Lending Club Blog

The Pleasure of Having My Credit Card Stolen

A stolen credit card is supposed to be a catastrophic event, but was more like a minor nuisance when it happened to me recently. It would have been better had it not occurred, but the experience was much less painful than I would have imagined.

It all started with an automated call from someone supposedly from my credit card company’s fraud department. Irregular charges had flagged their attention. Since they called me, rather than the other way around, I was reluctant to give out any personal information. Instead I hung up and logged onto my account online. There were about a half dozen pending transactions, none of which I had made. I logged off and called the customer service number on the back of my card.

Once I went through all the steps to verify my identity (they required more than the usual verification questions since my account had been flagged), the fraud department started listing the charges they thought might have been irregular. They caught each and every purchase made by someone else, and none of the ones made by me. I wasn’t worried about being liable for the charges (as I’ve covered previously, as long as you report fraudulent charges as soon as you know of them, you’re liable for at most $50), but it was still nice that those transactions were immediately removed from my account.

My credit card was then cancelled and a new one will be mailed out within a few days. They were even willing to expedite the shipping, if necessary. I will also be receiving an affidavit that I’ll sign to officially swear that I didn’t make the fraudulent purchases. With the affidavit in hand, my credit card company can investigate the fraudulent use and hopefully find whoever is responsible.

The only other action required on my part was to change how a few of my bills are paid. I have some bills automatically charged to my credit card, so I needed to update those accounts to be paid through an alternative method. I’ll also monitor my credit and other accounts very closely in the coming months to ensure that my credit card number was the extent of the theft.

The entire ordeal took less than 30 minutes to resolve and required very little effort on my part. I’ve heard many complaints about the customer service at Bank of America but wanted to offer that in this case, they couldn’t have been more helpful. I do most of my banking with them (credit card, checking and savings, and mortgage) and have always found them to be excellent for my needs. Your needs will dictate the best bank for your own situation, but the way Bank of America handled my stolen credit card (and all of my other banking needs) reaffirms that they’re the perfect choice for me. Again, having your credit card stolen is not a pleasant experience, but for me it was nothing more than a minor inconvenience.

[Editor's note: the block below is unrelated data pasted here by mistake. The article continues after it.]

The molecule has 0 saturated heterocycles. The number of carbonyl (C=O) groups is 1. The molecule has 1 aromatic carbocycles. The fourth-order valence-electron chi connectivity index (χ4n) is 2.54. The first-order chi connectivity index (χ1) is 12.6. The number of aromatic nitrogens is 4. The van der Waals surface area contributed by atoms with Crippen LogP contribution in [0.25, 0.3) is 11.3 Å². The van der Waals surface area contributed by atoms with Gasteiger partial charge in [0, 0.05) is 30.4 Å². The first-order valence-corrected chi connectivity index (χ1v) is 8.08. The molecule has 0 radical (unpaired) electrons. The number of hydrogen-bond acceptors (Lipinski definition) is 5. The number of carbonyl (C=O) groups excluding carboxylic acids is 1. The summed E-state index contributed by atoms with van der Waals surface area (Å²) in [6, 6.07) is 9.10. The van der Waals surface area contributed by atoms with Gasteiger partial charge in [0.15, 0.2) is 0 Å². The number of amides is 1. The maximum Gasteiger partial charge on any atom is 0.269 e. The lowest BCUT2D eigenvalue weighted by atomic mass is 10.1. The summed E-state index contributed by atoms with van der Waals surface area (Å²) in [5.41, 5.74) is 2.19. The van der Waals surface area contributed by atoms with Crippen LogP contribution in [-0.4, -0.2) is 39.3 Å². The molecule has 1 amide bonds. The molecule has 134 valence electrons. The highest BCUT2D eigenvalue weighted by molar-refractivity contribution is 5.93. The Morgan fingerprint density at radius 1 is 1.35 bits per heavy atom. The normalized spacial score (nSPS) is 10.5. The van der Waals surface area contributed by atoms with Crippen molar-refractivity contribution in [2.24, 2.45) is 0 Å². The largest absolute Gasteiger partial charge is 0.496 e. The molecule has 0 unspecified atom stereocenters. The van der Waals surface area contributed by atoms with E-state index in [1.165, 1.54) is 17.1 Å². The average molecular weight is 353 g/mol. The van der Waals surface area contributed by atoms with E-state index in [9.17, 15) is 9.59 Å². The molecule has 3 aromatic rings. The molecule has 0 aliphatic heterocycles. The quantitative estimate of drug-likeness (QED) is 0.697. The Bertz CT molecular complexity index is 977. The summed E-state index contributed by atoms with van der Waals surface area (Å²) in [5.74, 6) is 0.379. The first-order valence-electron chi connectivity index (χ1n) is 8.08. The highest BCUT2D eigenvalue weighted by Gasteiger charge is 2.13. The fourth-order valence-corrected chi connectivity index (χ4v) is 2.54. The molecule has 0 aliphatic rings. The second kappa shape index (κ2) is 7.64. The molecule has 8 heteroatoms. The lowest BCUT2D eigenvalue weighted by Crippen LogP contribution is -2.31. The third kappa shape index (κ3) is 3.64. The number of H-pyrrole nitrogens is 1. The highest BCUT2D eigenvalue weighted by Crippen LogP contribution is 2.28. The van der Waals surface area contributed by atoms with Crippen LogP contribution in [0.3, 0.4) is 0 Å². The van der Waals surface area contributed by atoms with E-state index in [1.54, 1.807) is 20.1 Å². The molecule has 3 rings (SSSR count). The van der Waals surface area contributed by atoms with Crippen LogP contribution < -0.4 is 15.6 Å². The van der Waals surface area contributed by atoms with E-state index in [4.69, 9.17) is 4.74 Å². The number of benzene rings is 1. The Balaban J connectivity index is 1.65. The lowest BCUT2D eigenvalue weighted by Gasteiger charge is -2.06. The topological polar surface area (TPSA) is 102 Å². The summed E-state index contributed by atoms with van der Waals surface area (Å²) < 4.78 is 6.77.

Have you had an easy (or difficult) stolen credit card experience?

Monday, February 2nd, 2009 at 10:09 am

Comments (5)

  1. Mike:

    I had a similar experience with my MINI credit card. Several
    relatively small charges were incurred overseas, and their software
    picked up on the unusual activity right away. They left several
    messages on my voice mail, and when I called them, it was a very
    straightforward process to close that account, get credit for the
    charges that did go through, and obtain a new card. I guess this
    happens so often now that customer service reps get plenty of
    practice with this situation.

    February 2nd, 2009 at 3:23 pm

  2. Thank you, Mike, for your post. Although identity theft is a total
    nightmare, it is NOT credit card fraud and it’s important for
    people to know that it just isn’t that difficult to deal with
    fraudulent charges on a credit card. Those of us with e-commerce
    web sites grow weary of hearing people say they were a “victim” of
    credit card fraud. They lost nothing but a little time. Any time
    those fraudulent charges were made on line, it’s the merchant, not
    the bank that eat all the losses. On-line merchants loose their
    product and shipping charges, and they are ‘fined’ for accepting
    the card – anywhere from $15-$40.

    February 3rd, 2009 at 4:34 am

  3. This is the exact reason why I mainly use credit cards and leave my
    debit card at home unless I expect to need cash at an ATM.

    February 3rd, 2009 at 11:08 am

  4. James:

    To avoid having to change numbers with auto-pay institutions, try
    using VISA’s ShopSafe. It allows you to generate disposabal credit
    card numbers for online transactions. BoA offers this with most, if
    not all of their VISA credit cards. I believe, even if your card is
    stolen, the “account” ShopSafe is linked to remains the same. So
    even if they re-issue a card with a new number, the ShopSafe
    numbers remain the same.

    February 6th, 2009 at 7:15 am

  5. @Mike: I’ve been hearing about many different card issuers
    resolving fraud in a straightforward manner. Thanks for adding your
    experience. @Tom: There is certainly a huge difference between
    identity theft and credit card fraud. You’re right that retailers
    are often the ones left holding the bill. @John: Other than cash
    from an ATM, I only use my debit card at Sam’s Club, since they
    don’t take Visa credit cards. @James: I’ll be covering temporary
    credit card numbers, like ShopSafe, in an upcoming post. Looking at
    the terms, they do cancel ShopSafe numbers when your card is
    stolen, which makes sense.

    February 10th, 2009 at 9:12 am

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